Every day people get behind the wheel after having one too many. This choice can result in serious consequences, as each day a number of these individuals are charged with a DUI. Even one DUI conviction can lead to fines, jail time, and a period of license suspension. Many drivers who are convicted of driving under the influence will face the consequences of their actions, then move on and avoid repeating the same mistake again. However, a number of individuals will become repeat offenders.
Each year, people are arrested and charged a with their second, third, or even fourth DUI. According to the Mothers Against Drunk Driving, or MADD, around a third of those who are arrested or convicted for drunk driving are repeat DUI offenders. The penalties for each subsequent DUI are more severe and can include things like larger fines or more time in jail. One additional consequence that an individual with multiple DUI convictions can face is being declared a 'habitual violator.' This page will discuss what the consequences of being a habitual violator are in Georgia. You can always contact your Atlanta DUI Lawyer for more information.
What Is A Habitual Violator?
In Georgia a habitual violator is:
"[A]ny person who has been arrested and convicted within the United States three or more times within a five-year period of time, as measured from the dates of previous arrests for which convictions were obtained to the date of the most recent arrest for which a conviction was obtained, of:
(1) Committing any offense covered under Code Section 40-5-54 or Code Sections 40-6-391 through 40-6-395 or violating a federal law or regulation or the law of any state or a valid municipal or county ordinance substantially conforming to any offense covered under Code Section 40-5-54 or Code Sections 40-6-391 through 40-6-395; or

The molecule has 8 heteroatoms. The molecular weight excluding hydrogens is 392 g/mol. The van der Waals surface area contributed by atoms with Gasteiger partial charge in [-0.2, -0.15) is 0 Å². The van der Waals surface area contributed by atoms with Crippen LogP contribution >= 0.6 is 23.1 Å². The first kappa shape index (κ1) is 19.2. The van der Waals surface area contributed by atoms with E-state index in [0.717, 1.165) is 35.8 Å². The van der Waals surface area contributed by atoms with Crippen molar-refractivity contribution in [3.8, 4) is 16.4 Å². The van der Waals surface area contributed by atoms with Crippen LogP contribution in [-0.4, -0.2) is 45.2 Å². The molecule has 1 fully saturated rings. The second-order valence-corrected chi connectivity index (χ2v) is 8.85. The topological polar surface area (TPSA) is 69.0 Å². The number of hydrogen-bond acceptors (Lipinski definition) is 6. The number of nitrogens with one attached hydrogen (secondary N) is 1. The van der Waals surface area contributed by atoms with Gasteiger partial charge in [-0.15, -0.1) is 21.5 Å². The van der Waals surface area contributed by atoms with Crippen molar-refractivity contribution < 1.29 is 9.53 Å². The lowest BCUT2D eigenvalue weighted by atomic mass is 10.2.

(2) Singularly or in combination, any of the offenses described in paragraph (1) of this subsection."
Ga. Code Ann. § 40-5-58(a)(1)-(2) (2015). A conviction for driving under the influence is a violation of Code Section 40-6-391. This section applies to both DUI offenses involving alcohol as well as DUI offenses involving other controlled substances.
What Happens When I Am Found To Be A Habitual Violator?
An individual can be declared a habitual violator after getting three DUI convictions in a five year period. Being declared a habitual violator is not a crime, but rather a status. A habitual violator will have his or her license revoked for a period of five years. If an individual decides to drive without a license then he or she can face additional criminal penalties.
A driver can get a probationary license after two years. This license can be valid for a period of three years. There are several things a habitual violator needs to show in order to obtain this temporary license including:
- A refusal of the temporary license request would cause the driver an extreme hardship, including preventing him or her from going to work, attending school, etc.
- The applicant has to have completed any driving or alcohol/drug programs that he or she was assigned.
- The person applying for a temporary license cannot have been convicted or plead nolo contendere to certain types of offenses.
- The applicant must submit proof of insurance
- The applicant must submit a sworn affidavit that states he or she does not use illegal substances and does not use alcohol in excess. § 40-5-58(e)(1).